Bo’ness Hippordrome is fitting memorial to Steele

The Hippodrome is the most striking of Matthew Steele's work, but there are other examples dotted around Bo'ness
The Hippodrome is the most striking of Matthew Steele's work, but there are other examples dotted around Bo'ness
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This weekend, way down yonder in Bo’ness, the annual festival of silent cinema will draw enthusiasts from all over to Scotland’s first purpose-built house - the Hippodrome.

If last year’s event is anything to go by they are in for a treat because the programme was terrific.

Every time I walk through the doors I give thanks for the genius of men like Louis Dickson, who dreamed up the idea of the cinema, and Matthew Steele, the architect who brought the dream to reality.

What a fantastic debt we owe to great architects. Long after they are gone their work enriches our lives and makes our towns and villages great places to live and work and play.

The converse is also true.

The rotten ones who burdened us with their flat-roofed, uninspiring 1960s dull piles of glass and dirty concrete deserve our contempt for the depressing effect they have had.

However, Falkirk has been fortunate to have the work of local men like William and Alexander Black, James Strang and J. G. Callender, as well as the giants of the profession like John James Burnet, Peter MacGregor Chalmers and David Hamilton. Their combined efforts have given us fine churches, public buildings and houses to rival any town in the land.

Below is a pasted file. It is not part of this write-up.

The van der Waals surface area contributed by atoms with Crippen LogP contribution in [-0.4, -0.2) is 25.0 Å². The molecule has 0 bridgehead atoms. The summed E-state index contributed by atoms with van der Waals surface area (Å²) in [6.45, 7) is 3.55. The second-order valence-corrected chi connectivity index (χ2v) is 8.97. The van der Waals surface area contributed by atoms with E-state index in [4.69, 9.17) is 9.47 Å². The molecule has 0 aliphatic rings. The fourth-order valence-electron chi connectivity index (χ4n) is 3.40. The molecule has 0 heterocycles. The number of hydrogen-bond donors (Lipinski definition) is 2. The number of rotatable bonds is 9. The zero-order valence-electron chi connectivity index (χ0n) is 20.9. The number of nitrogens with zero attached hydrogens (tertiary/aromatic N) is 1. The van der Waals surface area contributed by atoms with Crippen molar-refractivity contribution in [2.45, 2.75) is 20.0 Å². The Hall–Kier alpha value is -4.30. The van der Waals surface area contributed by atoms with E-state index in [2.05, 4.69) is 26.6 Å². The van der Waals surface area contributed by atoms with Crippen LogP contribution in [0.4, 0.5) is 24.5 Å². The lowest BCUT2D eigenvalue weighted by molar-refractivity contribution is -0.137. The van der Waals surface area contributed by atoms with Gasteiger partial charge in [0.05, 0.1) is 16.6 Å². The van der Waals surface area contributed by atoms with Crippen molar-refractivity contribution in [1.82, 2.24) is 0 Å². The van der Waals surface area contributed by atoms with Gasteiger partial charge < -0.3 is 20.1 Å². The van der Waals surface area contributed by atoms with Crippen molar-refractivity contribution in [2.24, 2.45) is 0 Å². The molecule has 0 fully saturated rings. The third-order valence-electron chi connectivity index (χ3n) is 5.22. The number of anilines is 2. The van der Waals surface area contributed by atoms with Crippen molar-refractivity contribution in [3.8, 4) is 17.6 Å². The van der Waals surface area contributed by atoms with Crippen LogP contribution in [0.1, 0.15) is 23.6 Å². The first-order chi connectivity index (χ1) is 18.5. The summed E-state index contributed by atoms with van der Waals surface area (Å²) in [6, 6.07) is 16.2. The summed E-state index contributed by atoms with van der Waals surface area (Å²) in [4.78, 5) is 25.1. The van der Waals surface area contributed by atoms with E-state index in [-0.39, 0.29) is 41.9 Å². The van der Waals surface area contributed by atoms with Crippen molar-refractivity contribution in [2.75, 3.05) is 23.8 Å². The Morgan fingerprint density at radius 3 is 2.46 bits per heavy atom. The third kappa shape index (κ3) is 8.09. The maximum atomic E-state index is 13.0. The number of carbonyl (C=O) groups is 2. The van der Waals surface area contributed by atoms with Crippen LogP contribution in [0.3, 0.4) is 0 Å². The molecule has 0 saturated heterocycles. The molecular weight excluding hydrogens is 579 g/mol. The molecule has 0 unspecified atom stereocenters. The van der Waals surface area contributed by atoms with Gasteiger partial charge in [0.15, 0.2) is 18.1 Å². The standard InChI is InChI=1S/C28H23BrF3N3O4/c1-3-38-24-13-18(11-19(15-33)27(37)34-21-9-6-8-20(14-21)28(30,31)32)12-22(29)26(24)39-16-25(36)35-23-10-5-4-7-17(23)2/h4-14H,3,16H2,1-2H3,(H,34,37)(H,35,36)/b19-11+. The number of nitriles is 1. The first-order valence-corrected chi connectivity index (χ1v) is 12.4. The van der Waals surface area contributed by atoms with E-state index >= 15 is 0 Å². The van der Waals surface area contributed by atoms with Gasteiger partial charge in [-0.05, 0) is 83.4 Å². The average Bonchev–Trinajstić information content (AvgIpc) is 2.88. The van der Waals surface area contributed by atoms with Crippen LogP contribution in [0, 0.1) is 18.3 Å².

Bo’ness is a bit different. Head and shoulders above all other architects who have worked there stands Steele. His hand is everywhere to be seen and his stylish and original work decorates almost every corner of the old burgh.

From 1905 when his first work, a double cottage on Dean Road was completed until his death in 1937, Steele produced fantastic designs for houses, tenements, shops and industrial buildings.

Take Corbiehall, for example, where he was born in 1878. Falkirk Council has just refurbished three ‘coffin blocks’ which now form Matthew Steele Court.

The nickname comes from the shape of the doorways and the overall design is amazing. The buildings were completed in 1932, the same year as the equally attractive Queen Mary flats along the road.

Up in Stewart Avenue is the unusual Lodge Stewart with its strange entrance pillars and down at 11 South Street, a particular favourite, a shop front designed in 1907 but not completed until 1981 using Steele’s drawings.

The private houses in Cadzow Crescent and the shops and flats in the East and West Partings are full of lovely little decorative features that make them that bit more special that the run of the mill streetscapes of the post war years.

All these and more are there to be admired but almost inevitably it is the Hippodrome that stands out from the others and attracts the attention of visitors to the 

There is an excellent illustrated biography of Matthew Steele by Roger Emmerson and Mary Tilmouth published by the RIAS in 2010.

And you can find out more about the Festival of Silent Cinema by visiting the Falkirk Community Trust website or the Hippodrome Facebook page.